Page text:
0
votes
1answer
8 views

An indexed family of filters and their elements

Let $X$ is an indexed (by some set $n$) family of filters (on some poset $\mathfrak{A}$). Is there any standard notation/terminology for the set $\{ y\in \mathfrak{A}^n \,|\, \forall i\in n:y_i\in ...
1
vote
0answers
29 views

Name of the “left” set on which a partial function $f\colon \mathbb N \times \mathbb N \to\mathbb N$ is defined

Given a partial function $f \colon \mathbb{N} \times \mathbb{N} \to \mathbb{N}$ Does the set: $$A = \{ x \in \mathbb{N} \mid \exists y \in \mathbb{N} \text{ such that } f(x,y) \text { is ...
0
votes
4answers
83 views

How is the word “contains” defined in set theory? (In relation with neighborhoods in topology).

From Wiki: Some basic sets of central importance are the empty set (the unique set containing no elements) Thus, this make me think that "contained" is equivalent to the $\in$, as in: if $a$ is ...
2
votes
5answers
79 views

Question about definition of binary relation

Wikipedia says: Set Theory begins with a fundamental binary relation between and object $o$ and a set $A$. If $o$ is a member of $A$, write $o \in A $. I thought that a binary relation is a ...
2
votes
1answer
64 views

What if union of disjoint sets results in universal set?

I have a question related to set theory. If $A_1,A_2,A_3\dots, A_n$ belongs to universal set $U$, and if all of the sets are disjoint i.e. $A_i \cap A_j = \emptyset$ for all $i$ and $j$. And If ...
1
vote
2answers
89 views

Initial Segments and Initial Sections of Posets

For a set A with a partially ordering <=, define the following 1) A subset s(x) of A = {y in A such that y <=x} 2) A subset S of A with the property that for every x in S then all y in A ...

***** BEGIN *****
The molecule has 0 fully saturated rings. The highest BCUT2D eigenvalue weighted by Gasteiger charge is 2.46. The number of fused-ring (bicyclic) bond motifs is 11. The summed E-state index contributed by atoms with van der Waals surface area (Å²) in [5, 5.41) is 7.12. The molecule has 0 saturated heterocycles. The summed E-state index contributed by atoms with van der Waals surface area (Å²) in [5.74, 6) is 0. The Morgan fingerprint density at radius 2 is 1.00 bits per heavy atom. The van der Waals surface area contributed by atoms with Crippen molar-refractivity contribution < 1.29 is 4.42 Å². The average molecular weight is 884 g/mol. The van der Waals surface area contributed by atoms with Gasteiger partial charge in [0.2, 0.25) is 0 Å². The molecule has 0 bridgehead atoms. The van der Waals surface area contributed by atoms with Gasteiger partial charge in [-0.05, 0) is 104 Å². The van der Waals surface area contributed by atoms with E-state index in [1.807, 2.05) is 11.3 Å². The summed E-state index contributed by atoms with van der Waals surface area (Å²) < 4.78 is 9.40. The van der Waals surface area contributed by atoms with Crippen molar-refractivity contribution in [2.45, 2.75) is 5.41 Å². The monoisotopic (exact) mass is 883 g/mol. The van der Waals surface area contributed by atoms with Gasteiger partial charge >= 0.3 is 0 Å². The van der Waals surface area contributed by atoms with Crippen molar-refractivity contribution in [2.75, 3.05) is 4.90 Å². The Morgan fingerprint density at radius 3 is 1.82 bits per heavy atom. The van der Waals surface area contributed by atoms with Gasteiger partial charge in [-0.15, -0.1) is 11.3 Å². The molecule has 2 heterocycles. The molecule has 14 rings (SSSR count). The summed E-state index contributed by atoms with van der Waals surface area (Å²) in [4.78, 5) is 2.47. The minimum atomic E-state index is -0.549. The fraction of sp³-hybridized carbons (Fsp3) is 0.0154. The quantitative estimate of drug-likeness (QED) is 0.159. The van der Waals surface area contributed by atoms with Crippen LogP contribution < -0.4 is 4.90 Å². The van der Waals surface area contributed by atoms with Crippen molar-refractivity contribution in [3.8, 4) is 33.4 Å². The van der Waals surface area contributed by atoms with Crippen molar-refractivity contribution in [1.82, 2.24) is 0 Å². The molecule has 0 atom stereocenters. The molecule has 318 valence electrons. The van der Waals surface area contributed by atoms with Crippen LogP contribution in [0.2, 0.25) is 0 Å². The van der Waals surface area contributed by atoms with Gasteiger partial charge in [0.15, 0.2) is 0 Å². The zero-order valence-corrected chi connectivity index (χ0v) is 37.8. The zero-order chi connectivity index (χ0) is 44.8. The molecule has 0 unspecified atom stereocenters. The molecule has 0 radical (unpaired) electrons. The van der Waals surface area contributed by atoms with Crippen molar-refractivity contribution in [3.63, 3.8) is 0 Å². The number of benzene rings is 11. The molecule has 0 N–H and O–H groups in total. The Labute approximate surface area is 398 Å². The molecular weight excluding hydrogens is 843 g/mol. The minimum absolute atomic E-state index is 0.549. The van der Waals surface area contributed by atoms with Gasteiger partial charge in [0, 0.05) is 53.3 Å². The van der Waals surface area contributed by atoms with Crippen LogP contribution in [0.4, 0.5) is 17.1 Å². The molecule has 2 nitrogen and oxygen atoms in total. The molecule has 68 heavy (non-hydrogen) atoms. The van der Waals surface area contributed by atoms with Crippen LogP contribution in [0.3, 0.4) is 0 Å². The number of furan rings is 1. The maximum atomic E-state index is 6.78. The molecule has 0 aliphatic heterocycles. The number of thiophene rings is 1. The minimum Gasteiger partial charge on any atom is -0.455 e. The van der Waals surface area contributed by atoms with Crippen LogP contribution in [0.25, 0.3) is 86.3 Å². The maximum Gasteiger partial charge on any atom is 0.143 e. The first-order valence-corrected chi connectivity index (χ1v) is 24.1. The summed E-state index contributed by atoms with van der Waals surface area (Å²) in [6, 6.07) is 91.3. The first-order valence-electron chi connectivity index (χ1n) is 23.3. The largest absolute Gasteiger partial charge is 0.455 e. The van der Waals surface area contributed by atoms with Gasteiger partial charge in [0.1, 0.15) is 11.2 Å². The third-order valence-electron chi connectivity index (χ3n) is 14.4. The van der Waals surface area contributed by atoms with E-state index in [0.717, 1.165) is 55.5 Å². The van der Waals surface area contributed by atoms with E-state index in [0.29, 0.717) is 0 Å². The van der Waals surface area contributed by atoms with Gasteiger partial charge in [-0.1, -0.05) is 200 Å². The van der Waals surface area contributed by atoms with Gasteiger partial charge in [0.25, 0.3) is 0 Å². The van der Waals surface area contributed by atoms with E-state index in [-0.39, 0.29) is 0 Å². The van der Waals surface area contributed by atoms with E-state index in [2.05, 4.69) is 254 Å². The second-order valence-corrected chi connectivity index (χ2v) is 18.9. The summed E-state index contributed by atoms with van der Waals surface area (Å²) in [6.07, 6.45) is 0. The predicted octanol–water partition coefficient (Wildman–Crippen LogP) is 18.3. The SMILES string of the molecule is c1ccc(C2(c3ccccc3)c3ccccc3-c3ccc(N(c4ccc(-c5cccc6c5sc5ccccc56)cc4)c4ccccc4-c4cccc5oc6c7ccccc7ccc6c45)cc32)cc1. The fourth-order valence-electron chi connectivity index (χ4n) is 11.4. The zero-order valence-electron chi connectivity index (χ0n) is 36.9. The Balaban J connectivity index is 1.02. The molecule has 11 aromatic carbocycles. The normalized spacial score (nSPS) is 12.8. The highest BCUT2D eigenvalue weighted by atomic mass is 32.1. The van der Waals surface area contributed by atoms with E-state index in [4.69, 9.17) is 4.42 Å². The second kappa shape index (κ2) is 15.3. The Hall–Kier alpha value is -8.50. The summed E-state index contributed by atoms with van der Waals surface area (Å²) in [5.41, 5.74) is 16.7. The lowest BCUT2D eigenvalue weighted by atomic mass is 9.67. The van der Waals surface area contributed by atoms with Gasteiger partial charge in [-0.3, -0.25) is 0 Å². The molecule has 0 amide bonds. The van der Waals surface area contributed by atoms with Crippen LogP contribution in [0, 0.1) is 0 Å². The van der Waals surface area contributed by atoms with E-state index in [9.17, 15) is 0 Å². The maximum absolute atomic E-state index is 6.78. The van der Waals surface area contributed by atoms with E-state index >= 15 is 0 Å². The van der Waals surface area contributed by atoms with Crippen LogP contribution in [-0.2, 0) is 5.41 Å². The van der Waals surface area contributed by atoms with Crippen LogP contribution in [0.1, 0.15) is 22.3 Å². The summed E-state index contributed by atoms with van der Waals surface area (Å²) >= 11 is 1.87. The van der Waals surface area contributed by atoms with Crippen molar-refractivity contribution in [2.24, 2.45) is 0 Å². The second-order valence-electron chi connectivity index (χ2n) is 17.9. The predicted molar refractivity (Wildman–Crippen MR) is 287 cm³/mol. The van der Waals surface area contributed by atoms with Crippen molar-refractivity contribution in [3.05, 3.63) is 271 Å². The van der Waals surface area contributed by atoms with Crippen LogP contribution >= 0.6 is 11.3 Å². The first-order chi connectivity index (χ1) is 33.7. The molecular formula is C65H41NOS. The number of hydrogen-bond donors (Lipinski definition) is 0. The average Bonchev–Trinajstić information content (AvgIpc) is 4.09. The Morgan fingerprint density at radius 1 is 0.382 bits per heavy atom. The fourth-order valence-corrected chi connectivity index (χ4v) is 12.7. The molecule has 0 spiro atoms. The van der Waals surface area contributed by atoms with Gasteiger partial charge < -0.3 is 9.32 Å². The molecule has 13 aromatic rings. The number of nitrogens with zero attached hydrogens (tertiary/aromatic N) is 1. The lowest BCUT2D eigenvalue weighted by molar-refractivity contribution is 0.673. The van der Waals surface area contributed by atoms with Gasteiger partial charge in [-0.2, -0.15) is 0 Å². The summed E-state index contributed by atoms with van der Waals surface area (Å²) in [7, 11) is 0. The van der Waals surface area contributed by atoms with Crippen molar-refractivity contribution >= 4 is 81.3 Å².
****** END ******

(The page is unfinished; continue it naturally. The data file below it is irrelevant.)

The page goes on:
0
votes
0answers
5 views

Correspondence as a graph of a multifunction

Suppose I'd like to say that a projection of $R\subset X\times Y$ on $X$ is the whole $X$. That is, $R$ is a graph of a certain multifunction, or equivalently it is a left-total relation. I do ...
0
votes
0answers
30 views

Identity relation of many variables

The identity relation on a set $A$ is $\operatorname{id}_A = \{(x;x) \,|\, x\in A\}$. This can be generalized for any (possibly infinite) index set $N$ as $\{(\lambda i\in N: x) \,|\, x\in A\}$ (here ...
0
votes
1answer
20 views

Partial order up to equivalence

In certain contexts one runs into something like a partial order, but the antisymmetry property is weakened as follows: if $x \preceq y$ and $y \preceq x$ then $x \simeq y$, where $\simeq$ is a given ...
2
votes
1answer
269 views

into function vs injective function

In many mathematical books that I have read and from lectures from professors, the words 'into' and 'injective' were used interchangeably, but in Patrick Suppes book Axiomatic Set Theory he gives a ...
1
vote
2answers
49 views

Basic Cartesian prodcuts

I am having some issues grasping basic ideas of Cartesian products. I am reading a PDF my professor gave us explain sets/Cartesian products. If $\mathbb{R}\times \mathbb{R}$ can be written as ...
2
votes
1answer
54 views

The Empty Relation?

In elementary set theory, a relation on sets $A,B$ is usually defined as a subset of $A\times B$. We know that there are $2^{|A\times B|}$ subsets of $|A\times B|$. One of these subsets is the empty ...
1
vote
2answers
114 views

What is the name of this set?